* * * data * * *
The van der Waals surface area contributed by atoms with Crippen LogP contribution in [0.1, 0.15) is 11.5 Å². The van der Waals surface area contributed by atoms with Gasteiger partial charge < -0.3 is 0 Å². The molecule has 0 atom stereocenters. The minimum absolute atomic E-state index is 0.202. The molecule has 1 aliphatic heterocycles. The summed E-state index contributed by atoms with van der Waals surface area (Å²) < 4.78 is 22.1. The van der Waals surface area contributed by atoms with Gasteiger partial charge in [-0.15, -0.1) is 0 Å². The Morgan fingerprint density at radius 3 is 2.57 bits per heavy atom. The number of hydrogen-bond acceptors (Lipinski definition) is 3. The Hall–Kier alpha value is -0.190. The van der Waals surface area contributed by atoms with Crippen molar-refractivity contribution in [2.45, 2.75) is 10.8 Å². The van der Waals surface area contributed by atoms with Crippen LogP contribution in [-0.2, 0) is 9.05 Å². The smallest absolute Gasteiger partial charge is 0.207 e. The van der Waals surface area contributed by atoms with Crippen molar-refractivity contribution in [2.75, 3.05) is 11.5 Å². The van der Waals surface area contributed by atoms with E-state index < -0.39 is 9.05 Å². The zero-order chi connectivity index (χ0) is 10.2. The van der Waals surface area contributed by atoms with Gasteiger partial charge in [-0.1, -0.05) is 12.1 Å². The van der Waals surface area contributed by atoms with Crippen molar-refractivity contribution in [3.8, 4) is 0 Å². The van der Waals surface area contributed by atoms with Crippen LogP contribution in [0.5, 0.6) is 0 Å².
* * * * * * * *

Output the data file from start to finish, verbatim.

The van der Waals surface area contributed by atoms with Crippen LogP contribution in [0.1, 0.15) is 11.5 Å². The van der Waals surface area contributed by atoms with Gasteiger partial charge < -0.3 is 0 Å². The molecule has 0 atom stereocenters. The minimum absolute atomic E-state index is 0.202. The molecule has 1 aliphatic heterocycles. The summed E-state index contributed by atoms with van der Waals surface area (Å²) < 4.78 is 22.1. The van der Waals surface area contributed by atoms with Gasteiger partial charge in [-0.15, -0.1) is 0 Å². The Morgan fingerprint density at radius 3 is 2.57 bits per heavy atom. The number of hydrogen-bond acceptors (Lipinski definition) is 3. The Hall–Kier alpha value is -0.190. The van der Waals surface area contributed by atoms with Crippen molar-refractivity contribution in [2.45, 2.75) is 10.8 Å². The van der Waals surface area contributed by atoms with Crippen LogP contribution in [-0.2, 0) is 9.05 Å². The smallest absolute Gasteiger partial charge is 0.207 e. The van der Waals surface area contributed by atoms with Crippen molar-refractivity contribution in [2.75, 3.05) is 11.5 Å². The van der Waals surface area contributed by atoms with E-state index < -0.39 is 9.05 Å². The zero-order chi connectivity index (χ0) is 10.2. The van der Waals surface area contributed by atoms with Gasteiger partial charge in [-0.1, -0.05) is 12.1 Å². The van der Waals surface area contributed by atoms with Crippen molar-refractivity contribution in [3.8, 4) is 0 Å². The van der Waals surface area contributed by atoms with Crippen LogP contribution in [0.5, 0.6) is 0 Å².